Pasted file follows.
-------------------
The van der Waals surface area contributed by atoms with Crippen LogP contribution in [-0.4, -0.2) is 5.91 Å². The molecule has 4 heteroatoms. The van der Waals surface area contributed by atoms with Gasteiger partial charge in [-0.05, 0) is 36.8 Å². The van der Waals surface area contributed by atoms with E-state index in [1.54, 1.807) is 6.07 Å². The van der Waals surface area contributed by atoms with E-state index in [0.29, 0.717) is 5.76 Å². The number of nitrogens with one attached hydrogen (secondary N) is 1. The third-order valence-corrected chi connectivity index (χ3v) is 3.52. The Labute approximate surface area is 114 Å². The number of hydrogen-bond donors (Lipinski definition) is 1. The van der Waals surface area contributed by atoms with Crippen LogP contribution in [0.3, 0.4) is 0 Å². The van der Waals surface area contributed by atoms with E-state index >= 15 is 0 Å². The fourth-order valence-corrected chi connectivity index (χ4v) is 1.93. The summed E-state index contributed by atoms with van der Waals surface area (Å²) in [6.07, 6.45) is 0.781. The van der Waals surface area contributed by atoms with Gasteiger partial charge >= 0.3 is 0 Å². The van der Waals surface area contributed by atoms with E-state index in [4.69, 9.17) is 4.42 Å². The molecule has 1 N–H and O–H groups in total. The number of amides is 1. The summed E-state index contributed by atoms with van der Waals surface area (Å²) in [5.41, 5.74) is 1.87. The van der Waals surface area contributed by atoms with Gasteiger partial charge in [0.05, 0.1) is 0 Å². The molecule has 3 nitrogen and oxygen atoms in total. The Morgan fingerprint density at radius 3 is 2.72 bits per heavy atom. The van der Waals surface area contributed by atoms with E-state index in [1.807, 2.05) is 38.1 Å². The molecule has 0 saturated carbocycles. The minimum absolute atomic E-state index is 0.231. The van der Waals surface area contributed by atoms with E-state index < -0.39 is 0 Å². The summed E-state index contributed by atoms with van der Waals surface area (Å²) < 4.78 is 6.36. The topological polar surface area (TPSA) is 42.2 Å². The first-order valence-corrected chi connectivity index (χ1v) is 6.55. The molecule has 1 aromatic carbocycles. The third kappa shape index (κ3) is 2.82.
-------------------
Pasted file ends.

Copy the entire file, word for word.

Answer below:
The van der Waals surface area contributed by atoms with Crippen LogP contribution in [-0.4, -0.2) is 5.91 Å². The molecule has 4 heteroatoms. The van der Waals surface area contributed by atoms with Gasteiger partial charge in [-0.05, 0) is 36.8 Å². The van der Waals surface area contributed by atoms with E-state index in [1.54, 1.807) is 6.07 Å². The van der Waals surface area contributed by atoms with E-state index in [0.29, 0.717) is 5.76 Å². The number of nitrogens with one attached hydrogen (secondary N) is 1. The third-order valence-corrected chi connectivity index (χ3v) is 3.52. The Labute approximate surface area is 114 Å². The number of hydrogen-bond donors (Lipinski definition) is 1. The van der Waals surface area contributed by atoms with Crippen LogP contribution in [0.3, 0.4) is 0 Å². The van der Waals surface area contributed by atoms with E-state index >= 15 is 0 Å². The fourth-order valence-corrected chi connectivity index (χ4v) is 1.93. The summed E-state index contributed by atoms with van der Waals surface area (Å²) in [6.07, 6.45) is 0.781. The van der Waals surface area contributed by atoms with Gasteiger partial charge >= 0.3 is 0 Å². The van der Waals surface area contributed by atoms with E-state index in [4.69, 9.17) is 4.42 Å². The molecule has 1 N–H and O–H groups in total. The number of amides is 1. The summed E-state index contributed by atoms with van der Waals surface area (Å²) in [5.41, 5.74) is 1.87. The van der Waals surface area contributed by atoms with Gasteiger partial charge in [0.05, 0.1) is 0 Å². The molecule has 3 nitrogen and oxygen atoms in total. The Morgan fingerprint density at radius 3 is 2.72 bits per heavy atom. The van der Waals surface area contributed by atoms with E-state index in [1.807, 2.05) is 38.1 Å². The molecule has 0 saturated carbocycles. The minimum absolute atomic E-state index is 0.231. The van der Waals surface area contributed by atoms with E-state index < -0.39 is 0 Å². The summed E-state index contributed by atoms with van der Waals surface area (Å²) < 4.78 is 6.36. The topological polar surface area (TPSA) is 42.2 Å². The first-order valence-corrected chi connectivity index (χ1v) is 6.55. The molecule has 1 aromatic carbocycles. The third kappa shape index (κ3) is 2.82.